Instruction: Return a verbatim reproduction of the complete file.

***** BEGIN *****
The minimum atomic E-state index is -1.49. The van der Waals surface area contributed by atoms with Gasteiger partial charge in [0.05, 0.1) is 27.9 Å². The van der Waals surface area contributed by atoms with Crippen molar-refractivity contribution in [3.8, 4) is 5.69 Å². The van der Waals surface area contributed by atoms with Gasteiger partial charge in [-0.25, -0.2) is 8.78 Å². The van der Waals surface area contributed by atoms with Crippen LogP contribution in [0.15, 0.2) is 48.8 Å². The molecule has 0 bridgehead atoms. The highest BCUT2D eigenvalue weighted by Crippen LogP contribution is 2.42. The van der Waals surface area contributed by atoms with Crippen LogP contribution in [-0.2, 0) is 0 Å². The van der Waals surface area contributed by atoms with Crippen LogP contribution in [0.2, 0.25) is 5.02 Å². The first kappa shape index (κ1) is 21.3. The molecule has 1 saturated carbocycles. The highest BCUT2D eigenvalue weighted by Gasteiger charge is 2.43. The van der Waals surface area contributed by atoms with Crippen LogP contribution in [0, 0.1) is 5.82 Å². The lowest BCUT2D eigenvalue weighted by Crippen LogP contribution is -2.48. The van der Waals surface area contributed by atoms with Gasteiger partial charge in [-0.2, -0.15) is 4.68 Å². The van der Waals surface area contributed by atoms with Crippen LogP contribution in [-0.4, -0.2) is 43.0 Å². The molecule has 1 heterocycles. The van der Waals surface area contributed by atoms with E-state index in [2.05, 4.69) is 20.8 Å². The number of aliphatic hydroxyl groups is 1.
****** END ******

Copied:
The minimum atomic E-state index is -1.49. The van der Waals surface area contributed by atoms with Gasteiger partial charge in [0.05, 0.1) is 27.9 Å². The van der Waals surface area contributed by atoms with Crippen molar-refractivity contribution in [3.8, 4) is 5.69 Å². The van der Waals surface area contributed by atoms with Gasteiger partial charge in [-0.25, -0.2) is 8.78 Å². The van der Waals surface area contributed by atoms with Crippen LogP contribution in [0.15, 0.2) is 48.8 Å². The molecule has 0 bridgehead atoms. The highest BCUT2D eigenvalue weighted by Crippen LogP contribution is 2.42. The van der Waals surface area contributed by atoms with Crippen LogP contribution in [-0.2, 0) is 0 Å². The van der Waals surface area contributed by atoms with Crippen LogP contribution in [0.2, 0.25) is 5.02 Å². The first kappa shape index (κ1) is 21.3. The molecule has 1 saturated carbocycles. The highest BCUT2D eigenvalue weighted by Gasteiger charge is 2.43. The van der Waals surface area contributed by atoms with Crippen LogP contribution in [0, 0.1) is 5.82 Å². The lowest BCUT2D eigenvalue weighted by Crippen LogP contribution is -2.48. The van der Waals surface area contributed by atoms with Gasteiger partial charge in [-0.2, -0.15) is 4.68 Å². The van der Waals surface area contributed by atoms with Crippen LogP contribution in [-0.4, -0.2) is 43.0 Å². The molecule has 1 heterocycles. The van der Waals surface area contributed by atoms with E-state index in [2.05, 4.69) is 20.8 Å². The number of aliphatic hydroxyl groups is 1.